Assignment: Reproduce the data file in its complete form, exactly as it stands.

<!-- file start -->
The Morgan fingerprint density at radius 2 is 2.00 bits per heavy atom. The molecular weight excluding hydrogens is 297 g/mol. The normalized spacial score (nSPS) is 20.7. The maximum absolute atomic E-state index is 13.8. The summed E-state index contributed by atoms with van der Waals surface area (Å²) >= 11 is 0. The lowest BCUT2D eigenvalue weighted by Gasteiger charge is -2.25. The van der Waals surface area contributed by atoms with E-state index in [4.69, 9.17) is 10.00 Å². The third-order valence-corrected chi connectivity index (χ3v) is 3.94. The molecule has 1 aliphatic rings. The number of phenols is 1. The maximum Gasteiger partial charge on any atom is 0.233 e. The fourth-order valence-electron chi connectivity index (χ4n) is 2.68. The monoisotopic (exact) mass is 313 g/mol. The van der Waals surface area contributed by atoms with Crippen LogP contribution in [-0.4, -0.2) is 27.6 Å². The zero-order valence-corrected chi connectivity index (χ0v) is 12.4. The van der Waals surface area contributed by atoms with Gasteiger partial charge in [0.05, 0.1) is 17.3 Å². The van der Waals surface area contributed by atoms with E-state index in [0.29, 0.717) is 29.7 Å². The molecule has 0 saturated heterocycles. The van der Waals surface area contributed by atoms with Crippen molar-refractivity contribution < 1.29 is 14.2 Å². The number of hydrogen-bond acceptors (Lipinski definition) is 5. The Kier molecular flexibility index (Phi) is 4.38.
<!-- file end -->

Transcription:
The Morgan fingerprint density at radius 2 is 2.00 bits per heavy atom. The molecular weight excluding hydrogens is 297 g/mol. The normalized spacial score (nSPS) is 20.7. The maximum absolute atomic E-state index is 13.8. The summed E-state index contributed by atoms with van der Waals surface area (Å²) >= 11 is 0. The lowest BCUT2D eigenvalue weighted by Gasteiger charge is -2.25. The van der Waals surface area contributed by atoms with E-state index in [4.69, 9.17) is 10.00 Å². The third-order valence-corrected chi connectivity index (χ3v) is 3.94. The molecule has 1 aliphatic rings. The number of phenols is 1. The maximum Gasteiger partial charge on any atom is 0.233 e. The fourth-order valence-electron chi connectivity index (χ4n) is 2.68. The monoisotopic (exact) mass is 313 g/mol. The van der Waals surface area contributed by atoms with Crippen LogP contribution in [-0.4, -0.2) is 27.6 Å². The zero-order valence-corrected chi connectivity index (χ0v) is 12.4. The van der Waals surface area contributed by atoms with Gasteiger partial charge in [0.05, 0.1) is 17.3 Å². The van der Waals surface area contributed by atoms with E-state index in [0.29, 0.717) is 29.7 Å². The molecule has 0 saturated heterocycles. The van der Waals surface area contributed by atoms with Crippen molar-refractivity contribution < 1.29 is 14.2 Å². The number of hydrogen-bond acceptors (Lipinski definition) is 5. The Kier molecular flexibility index (Phi) is 4.38.